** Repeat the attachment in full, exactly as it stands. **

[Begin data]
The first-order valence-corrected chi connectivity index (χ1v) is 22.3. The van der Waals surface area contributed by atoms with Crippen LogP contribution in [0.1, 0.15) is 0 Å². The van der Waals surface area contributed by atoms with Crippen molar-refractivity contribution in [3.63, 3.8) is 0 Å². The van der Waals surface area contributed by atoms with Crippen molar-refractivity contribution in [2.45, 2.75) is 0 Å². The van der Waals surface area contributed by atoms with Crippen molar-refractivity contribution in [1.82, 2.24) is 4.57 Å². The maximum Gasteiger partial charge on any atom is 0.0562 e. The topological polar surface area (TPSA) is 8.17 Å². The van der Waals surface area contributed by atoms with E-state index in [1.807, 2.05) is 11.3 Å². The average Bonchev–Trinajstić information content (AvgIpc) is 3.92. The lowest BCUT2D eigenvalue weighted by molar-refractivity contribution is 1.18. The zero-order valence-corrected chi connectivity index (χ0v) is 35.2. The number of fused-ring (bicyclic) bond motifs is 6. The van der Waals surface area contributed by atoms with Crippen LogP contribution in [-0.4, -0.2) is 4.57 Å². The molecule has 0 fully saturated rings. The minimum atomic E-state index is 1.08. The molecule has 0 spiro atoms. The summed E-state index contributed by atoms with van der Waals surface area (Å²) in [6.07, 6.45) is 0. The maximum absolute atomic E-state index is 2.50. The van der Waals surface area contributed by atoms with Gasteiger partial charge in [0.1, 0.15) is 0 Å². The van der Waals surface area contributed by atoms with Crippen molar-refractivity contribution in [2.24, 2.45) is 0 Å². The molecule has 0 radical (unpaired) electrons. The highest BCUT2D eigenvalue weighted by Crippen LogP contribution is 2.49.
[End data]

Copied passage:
The first-order valence-corrected chi connectivity index (χ1v) is 22.3. The van der Waals surface area contributed by atoms with Crippen LogP contribution in [0.1, 0.15) is 0 Å². The van der Waals surface area contributed by atoms with Crippen molar-refractivity contribution in [3.63, 3.8) is 0 Å². The van der Waals surface area contributed by atoms with Crippen molar-refractivity contribution in [2.45, 2.75) is 0 Å². The van der Waals surface area contributed by atoms with Crippen molar-refractivity contribution in [1.82, 2.24) is 4.57 Å². The maximum Gasteiger partial charge on any atom is 0.0562 e. The topological polar surface area (TPSA) is 8.17 Å². The van der Waals surface area contributed by atoms with E-state index in [1.807, 2.05) is 11.3 Å². The average Bonchev–Trinajstić information content (AvgIpc) is 3.92. The lowest BCUT2D eigenvalue weighted by molar-refractivity contribution is 1.18. The zero-order valence-corrected chi connectivity index (χ0v) is 35.2. The number of fused-ring (bicyclic) bond motifs is 6. The van der Waals surface area contributed by atoms with Crippen LogP contribution in [-0.4, -0.2) is 4.57 Å². The molecule has 0 fully saturated rings. The minimum atomic E-state index is 1.08. The molecule has 0 spiro atoms. The summed E-state index contributed by atoms with van der Waals surface area (Å²) in [6.07, 6.45) is 0. The maximum absolute atomic E-state index is 2.50. The van der Waals surface area contributed by atoms with Gasteiger partial charge in [0.1, 0.15) is 0 Å². The van der Waals surface area contributed by atoms with Crippen molar-refractivity contribution in [2.24, 2.45) is 0 Å². The molecule has 0 radical (unpaired) electrons. The highest BCUT2D eigenvalue weighted by Crippen LogP contribution is 2.49.